“The problem with picking is, at its core, tied to geography,” says Lael Odhner. Odhner is cofounder and CTO of RightHand Robotics, the Somerville-based startup at the forefront of the new e-commerce automation revolution. Modern day fulfillment and distribution centers are massive structures, spanning up to one million square feet. And while there are a multitude of reasons why these centers have found a home in places like rural Ohio and the Chinese countryside, the low cost of real estate in these areas sits high on top of that list. If you’re looking to save money building a warehouse the size of multiple football fields, choosing a location where real estate is cheap would seem to make sense.
However, staffing these new mega-warehouses is proving difficult. According to Odhner, it’s very much a case of demand outstripping the supply of labor in sparsely populated areas (or even densely populated urban areas, as Amazon’s recent trend of erecting specialty fulfillment centers in city centers proves). “One of the great dilemmas for retailers running fulfillment centers is that they have work that people would rather do, and they have work that is still necessary despite the fact that no one wants to do it,” says Odhner. Very often, that work is unskilled labor like picking and placing.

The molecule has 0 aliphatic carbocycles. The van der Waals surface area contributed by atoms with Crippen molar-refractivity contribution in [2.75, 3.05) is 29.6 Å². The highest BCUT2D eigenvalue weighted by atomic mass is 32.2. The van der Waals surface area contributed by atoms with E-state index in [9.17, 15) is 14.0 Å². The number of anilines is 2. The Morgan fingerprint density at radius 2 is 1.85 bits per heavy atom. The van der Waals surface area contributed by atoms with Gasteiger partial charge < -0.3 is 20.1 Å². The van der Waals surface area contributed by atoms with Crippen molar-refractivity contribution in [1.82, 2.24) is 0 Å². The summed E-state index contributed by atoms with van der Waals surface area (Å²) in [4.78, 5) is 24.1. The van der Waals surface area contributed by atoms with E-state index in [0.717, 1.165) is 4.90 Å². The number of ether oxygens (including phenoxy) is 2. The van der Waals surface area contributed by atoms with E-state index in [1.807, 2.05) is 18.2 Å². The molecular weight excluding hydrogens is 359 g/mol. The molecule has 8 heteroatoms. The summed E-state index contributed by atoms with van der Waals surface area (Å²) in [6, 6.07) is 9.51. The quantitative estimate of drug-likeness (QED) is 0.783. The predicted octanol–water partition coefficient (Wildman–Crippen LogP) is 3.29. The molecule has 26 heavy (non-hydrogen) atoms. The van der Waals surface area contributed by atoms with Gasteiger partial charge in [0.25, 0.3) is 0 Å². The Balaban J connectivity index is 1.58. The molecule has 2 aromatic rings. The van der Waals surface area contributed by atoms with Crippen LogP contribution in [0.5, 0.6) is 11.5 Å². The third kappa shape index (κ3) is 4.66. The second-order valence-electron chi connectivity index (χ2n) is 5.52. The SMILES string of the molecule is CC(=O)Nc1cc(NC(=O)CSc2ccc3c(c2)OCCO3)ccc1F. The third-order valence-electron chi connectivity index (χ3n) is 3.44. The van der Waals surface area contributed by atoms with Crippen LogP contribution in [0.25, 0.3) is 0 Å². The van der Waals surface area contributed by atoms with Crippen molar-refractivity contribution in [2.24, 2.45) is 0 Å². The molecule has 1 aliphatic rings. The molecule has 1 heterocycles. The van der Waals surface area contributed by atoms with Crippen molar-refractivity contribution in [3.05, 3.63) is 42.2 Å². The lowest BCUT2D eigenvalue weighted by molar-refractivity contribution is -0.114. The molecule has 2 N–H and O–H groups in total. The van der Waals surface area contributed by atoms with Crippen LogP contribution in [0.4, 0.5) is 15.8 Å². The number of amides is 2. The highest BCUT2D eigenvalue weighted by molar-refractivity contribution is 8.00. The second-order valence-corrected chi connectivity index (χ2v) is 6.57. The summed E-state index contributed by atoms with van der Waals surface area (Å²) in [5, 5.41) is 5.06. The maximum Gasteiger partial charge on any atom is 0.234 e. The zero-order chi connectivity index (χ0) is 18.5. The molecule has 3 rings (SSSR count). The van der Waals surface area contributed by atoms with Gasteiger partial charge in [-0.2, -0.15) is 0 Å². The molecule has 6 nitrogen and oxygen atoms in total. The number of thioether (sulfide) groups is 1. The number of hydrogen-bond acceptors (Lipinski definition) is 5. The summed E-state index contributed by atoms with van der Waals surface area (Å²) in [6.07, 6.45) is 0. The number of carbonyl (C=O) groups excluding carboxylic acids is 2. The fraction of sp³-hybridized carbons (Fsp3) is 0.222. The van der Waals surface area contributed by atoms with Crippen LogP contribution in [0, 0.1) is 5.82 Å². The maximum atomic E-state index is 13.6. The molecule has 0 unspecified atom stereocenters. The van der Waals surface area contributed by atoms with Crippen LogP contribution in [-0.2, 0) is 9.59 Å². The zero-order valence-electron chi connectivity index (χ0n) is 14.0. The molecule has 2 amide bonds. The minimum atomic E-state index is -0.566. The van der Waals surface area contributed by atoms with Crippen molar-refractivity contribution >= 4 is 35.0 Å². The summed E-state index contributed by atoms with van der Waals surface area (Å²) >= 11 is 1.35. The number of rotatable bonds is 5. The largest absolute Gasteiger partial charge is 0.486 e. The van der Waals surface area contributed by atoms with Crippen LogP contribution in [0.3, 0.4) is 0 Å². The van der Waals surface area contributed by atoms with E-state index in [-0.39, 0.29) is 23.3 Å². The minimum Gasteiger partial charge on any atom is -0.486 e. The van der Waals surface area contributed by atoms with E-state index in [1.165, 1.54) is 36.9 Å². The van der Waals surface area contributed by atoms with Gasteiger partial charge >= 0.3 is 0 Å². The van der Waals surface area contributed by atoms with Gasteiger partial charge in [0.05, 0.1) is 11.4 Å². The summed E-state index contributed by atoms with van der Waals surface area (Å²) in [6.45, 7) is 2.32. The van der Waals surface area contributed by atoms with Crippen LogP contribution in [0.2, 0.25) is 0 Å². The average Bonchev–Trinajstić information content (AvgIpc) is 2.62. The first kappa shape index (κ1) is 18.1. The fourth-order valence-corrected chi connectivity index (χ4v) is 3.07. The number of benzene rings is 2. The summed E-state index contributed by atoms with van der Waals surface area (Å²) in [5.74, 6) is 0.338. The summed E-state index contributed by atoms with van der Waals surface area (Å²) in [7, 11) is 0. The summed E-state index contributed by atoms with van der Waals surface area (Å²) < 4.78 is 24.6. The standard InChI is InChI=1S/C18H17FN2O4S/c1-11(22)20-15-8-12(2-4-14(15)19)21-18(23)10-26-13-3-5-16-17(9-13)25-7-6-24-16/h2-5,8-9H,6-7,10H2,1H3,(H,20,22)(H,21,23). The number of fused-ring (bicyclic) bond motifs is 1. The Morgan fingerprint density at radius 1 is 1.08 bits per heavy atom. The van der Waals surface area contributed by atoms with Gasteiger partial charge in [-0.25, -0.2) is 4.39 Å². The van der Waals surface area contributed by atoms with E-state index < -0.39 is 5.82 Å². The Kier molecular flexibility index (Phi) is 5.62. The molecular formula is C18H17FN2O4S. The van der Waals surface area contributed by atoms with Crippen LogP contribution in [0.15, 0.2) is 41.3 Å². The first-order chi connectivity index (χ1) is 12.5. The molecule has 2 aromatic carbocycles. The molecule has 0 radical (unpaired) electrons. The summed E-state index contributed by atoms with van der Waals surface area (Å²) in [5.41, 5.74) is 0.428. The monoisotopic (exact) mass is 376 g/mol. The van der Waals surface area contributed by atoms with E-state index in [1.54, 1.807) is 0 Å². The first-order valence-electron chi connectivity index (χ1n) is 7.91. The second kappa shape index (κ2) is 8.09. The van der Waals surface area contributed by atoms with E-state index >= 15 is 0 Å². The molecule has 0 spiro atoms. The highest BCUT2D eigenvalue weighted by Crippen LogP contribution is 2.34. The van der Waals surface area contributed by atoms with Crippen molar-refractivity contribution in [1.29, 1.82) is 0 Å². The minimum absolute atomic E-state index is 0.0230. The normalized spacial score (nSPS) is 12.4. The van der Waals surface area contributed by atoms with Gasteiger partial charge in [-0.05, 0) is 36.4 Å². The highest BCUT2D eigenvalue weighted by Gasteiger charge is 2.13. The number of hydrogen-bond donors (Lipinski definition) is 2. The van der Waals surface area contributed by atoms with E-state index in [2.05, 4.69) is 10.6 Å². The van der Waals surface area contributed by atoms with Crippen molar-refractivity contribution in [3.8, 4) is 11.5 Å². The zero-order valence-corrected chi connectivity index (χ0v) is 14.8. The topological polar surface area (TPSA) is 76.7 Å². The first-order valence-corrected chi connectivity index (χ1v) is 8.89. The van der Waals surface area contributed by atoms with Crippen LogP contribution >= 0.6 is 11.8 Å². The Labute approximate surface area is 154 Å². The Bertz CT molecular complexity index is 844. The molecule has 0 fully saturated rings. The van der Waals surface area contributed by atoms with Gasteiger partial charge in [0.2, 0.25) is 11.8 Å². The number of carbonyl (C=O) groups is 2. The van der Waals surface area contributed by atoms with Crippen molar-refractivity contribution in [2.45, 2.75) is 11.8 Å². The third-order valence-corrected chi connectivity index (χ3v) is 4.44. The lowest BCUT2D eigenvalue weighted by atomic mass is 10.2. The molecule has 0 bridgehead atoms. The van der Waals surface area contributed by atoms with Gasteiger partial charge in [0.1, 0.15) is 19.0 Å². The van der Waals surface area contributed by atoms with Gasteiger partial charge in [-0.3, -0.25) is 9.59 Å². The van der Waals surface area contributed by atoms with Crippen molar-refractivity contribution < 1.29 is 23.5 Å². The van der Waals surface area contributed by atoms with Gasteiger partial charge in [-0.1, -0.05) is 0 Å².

E-commerce is expected to be the largest global retail channel by 2021. Chinese e-commerce sales hit $354 billion in 2016, accounting for 17 percent of total retail sales in the country. Meanwhile, by 2020, e-commerce sales are projected to surpass $600 billion in the US, and are expected to account for 16 percent of total retail sales in North America.
The geography problem, combined with double-digit, if uneven, industry growth rates, is resulting in significant pressure on digital retailers to keep their fulfillment centers staffed so products get to consumers on time. “One of the ways retailers can reduce turnover among employees is by automating hard-to-fill positions,” says Odhner. “That’s really where we’re starting, basic pick-and-place tasks. We believe that robotic picking offers a solution that has the potential to make everybody happier.”
Odhner earned his SB, SM, and ScD in robotics and mechanical engineering from MIT. “I came to MIT back in 1999, and I stayed as long as I could. I loved it,” he says. At the Institute, he developed a fascination with the human hand. Specifically, he became interested in “how to produce artificial muscles dense enough to articulate something as complicated as the human hand,” with its 27 independently moving bones.
After graduation, Odhner spent five years at Yale University, working with future RightHand co-founders Leif Jentoft and Yaro Tenzer to develop high-performance, low-cost robot hands for DARPA. Despite exceeding DARPA expectations, Odhner, Jentoft, and Tenzer were interested in pursuing other avenues for their new-found technological breakthrough. “We realized pretty quickly that the real applications for our technology were not military in nature,” he says. In 2012, the team entered their robotic grasping technology in the MIT $100K Entrepreneurship Competition, making it to the semifinals of the products and services division.